Hopes were high the ban—called an "alcohol impact area"—would be ready sometime this fall. That is no longer the case. The Oregon Liquor Control Commission, which must also approve and would oversee any ban, now says approval of the ban may not come until next spring. And as OLCC brass hinted in December when they tentatively blessed the idea, the final ban may look a bit different than what the city presented.
More of the city might be swept up inside the forbidden zone, as in Lloyd, Northwest, etc. That's probably smart if you really want to choke off the market for street drinkers, but it might enrage more Portlanders who suddenly find they can't buy their preferred six-packs of 16-ounce cans (insert brand here). So it's probably a good thing, then, that officials—to avert heavy pressure from grocery and liquor interests—might rethink how products are banned. Instead of targeting all tallboys, for instance, a ban might only include the specific brands of hooch known to mess the most people up.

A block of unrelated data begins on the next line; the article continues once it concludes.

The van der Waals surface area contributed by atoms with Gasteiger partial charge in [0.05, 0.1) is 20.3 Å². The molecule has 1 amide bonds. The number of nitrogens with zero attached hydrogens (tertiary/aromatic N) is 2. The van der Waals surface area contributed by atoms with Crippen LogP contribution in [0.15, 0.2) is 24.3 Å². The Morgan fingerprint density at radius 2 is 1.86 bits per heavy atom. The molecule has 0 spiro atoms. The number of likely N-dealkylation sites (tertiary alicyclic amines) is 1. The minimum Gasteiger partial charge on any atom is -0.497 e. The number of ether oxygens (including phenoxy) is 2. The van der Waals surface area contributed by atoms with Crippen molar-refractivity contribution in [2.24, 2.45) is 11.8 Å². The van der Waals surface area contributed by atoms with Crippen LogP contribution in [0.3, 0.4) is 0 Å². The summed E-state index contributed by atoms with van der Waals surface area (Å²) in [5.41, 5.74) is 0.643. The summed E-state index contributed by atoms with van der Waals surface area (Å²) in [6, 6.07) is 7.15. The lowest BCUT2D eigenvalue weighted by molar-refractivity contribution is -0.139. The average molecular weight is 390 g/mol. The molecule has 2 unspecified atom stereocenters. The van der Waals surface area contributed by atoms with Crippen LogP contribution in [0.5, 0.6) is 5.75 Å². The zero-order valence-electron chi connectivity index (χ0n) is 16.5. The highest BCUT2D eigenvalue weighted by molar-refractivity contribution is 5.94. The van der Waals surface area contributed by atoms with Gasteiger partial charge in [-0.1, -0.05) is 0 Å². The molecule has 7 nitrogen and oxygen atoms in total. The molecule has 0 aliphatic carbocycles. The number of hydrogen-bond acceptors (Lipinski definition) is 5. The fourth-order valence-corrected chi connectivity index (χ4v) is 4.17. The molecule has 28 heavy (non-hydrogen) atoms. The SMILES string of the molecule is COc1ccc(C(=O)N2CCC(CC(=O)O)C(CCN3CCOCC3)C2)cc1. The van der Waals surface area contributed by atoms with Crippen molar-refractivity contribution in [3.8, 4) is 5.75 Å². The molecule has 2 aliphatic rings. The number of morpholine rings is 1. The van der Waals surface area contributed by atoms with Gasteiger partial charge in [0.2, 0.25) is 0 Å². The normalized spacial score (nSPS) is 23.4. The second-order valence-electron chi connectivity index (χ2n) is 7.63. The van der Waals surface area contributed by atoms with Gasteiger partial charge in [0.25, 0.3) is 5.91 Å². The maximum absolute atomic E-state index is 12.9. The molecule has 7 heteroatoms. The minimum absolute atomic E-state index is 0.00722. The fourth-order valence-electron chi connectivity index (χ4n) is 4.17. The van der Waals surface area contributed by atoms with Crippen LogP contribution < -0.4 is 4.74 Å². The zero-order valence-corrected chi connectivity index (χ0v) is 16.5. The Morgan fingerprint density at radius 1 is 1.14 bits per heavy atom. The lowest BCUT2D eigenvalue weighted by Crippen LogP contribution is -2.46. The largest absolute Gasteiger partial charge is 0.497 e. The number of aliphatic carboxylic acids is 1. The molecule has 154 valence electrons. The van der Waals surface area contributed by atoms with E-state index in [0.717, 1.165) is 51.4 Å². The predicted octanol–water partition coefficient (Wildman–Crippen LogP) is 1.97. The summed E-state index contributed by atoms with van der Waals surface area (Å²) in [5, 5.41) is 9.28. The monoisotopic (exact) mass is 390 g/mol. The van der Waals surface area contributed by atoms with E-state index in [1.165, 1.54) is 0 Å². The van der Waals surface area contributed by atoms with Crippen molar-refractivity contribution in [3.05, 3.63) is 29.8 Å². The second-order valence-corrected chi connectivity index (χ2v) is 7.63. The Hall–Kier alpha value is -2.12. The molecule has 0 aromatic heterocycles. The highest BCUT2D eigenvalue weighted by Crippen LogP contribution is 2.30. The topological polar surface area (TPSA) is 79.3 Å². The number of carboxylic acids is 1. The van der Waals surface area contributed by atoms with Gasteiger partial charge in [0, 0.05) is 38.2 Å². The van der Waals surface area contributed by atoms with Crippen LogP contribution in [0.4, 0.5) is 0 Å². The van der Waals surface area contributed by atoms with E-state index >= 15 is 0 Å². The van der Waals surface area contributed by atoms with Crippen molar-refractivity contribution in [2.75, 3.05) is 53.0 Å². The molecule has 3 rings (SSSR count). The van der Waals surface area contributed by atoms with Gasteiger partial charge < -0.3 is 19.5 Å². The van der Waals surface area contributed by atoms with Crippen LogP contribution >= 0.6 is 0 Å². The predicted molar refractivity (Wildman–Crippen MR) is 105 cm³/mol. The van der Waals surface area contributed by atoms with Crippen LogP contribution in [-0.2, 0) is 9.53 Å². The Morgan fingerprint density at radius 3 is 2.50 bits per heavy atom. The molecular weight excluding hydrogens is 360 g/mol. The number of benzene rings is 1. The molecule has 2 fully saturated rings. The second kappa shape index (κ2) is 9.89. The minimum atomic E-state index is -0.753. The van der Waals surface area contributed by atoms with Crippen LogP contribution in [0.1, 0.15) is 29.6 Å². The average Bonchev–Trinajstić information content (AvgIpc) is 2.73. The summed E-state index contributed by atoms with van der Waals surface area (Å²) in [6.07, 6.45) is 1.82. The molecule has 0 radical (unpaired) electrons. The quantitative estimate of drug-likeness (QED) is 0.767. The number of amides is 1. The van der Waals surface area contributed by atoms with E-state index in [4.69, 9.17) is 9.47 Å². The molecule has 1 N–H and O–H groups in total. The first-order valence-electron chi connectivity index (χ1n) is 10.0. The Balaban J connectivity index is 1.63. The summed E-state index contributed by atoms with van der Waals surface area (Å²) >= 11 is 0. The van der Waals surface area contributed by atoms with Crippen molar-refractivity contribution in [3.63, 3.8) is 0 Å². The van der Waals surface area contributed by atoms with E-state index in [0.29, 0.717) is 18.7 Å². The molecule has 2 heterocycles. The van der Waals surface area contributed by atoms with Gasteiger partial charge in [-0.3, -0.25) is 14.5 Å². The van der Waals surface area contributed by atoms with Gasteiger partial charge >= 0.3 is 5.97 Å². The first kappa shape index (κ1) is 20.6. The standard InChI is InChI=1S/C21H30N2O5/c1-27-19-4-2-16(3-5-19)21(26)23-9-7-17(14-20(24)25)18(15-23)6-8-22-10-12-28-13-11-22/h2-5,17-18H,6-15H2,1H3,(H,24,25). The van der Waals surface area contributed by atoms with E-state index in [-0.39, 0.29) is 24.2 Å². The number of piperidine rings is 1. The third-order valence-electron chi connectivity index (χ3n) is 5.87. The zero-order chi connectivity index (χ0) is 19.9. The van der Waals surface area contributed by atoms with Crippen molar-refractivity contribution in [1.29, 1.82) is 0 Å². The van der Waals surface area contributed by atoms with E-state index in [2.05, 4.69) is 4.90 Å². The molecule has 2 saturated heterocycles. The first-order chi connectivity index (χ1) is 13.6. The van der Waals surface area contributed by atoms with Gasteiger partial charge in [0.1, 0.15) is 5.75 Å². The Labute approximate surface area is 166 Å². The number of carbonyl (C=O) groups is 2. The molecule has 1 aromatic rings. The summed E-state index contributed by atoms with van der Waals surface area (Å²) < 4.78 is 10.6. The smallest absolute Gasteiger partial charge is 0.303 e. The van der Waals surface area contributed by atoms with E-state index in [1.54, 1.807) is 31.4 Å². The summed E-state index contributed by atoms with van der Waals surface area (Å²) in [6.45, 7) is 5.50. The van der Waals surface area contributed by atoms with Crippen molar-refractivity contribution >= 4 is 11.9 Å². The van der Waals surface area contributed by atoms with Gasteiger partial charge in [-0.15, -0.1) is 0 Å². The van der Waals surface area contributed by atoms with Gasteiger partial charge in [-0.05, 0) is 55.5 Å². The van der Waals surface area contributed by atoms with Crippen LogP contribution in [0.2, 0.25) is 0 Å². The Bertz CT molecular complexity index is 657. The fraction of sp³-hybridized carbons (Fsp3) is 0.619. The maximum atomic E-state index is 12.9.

"It's still coalescing," says Christie Scott, spokeswoman for OLCC.
OLCC staffers have yet to brief industry officials on what they might be crafting. Instead, they have spent the past several months going back and forth with the city over the key data points—arrests, locations of arrests, and alcohol sales—that underpin the city's sweeping request. Scott says that because this is the first such AIA proposed in Oregon, officials "it's taking a little bit more time" to get it right.
What's the city think of all this? Beats me. Theresa Marchetti, running point on the AIA for Amanda Fritz's Office of Neighborhood Involvement, hasn't returned several calls this week.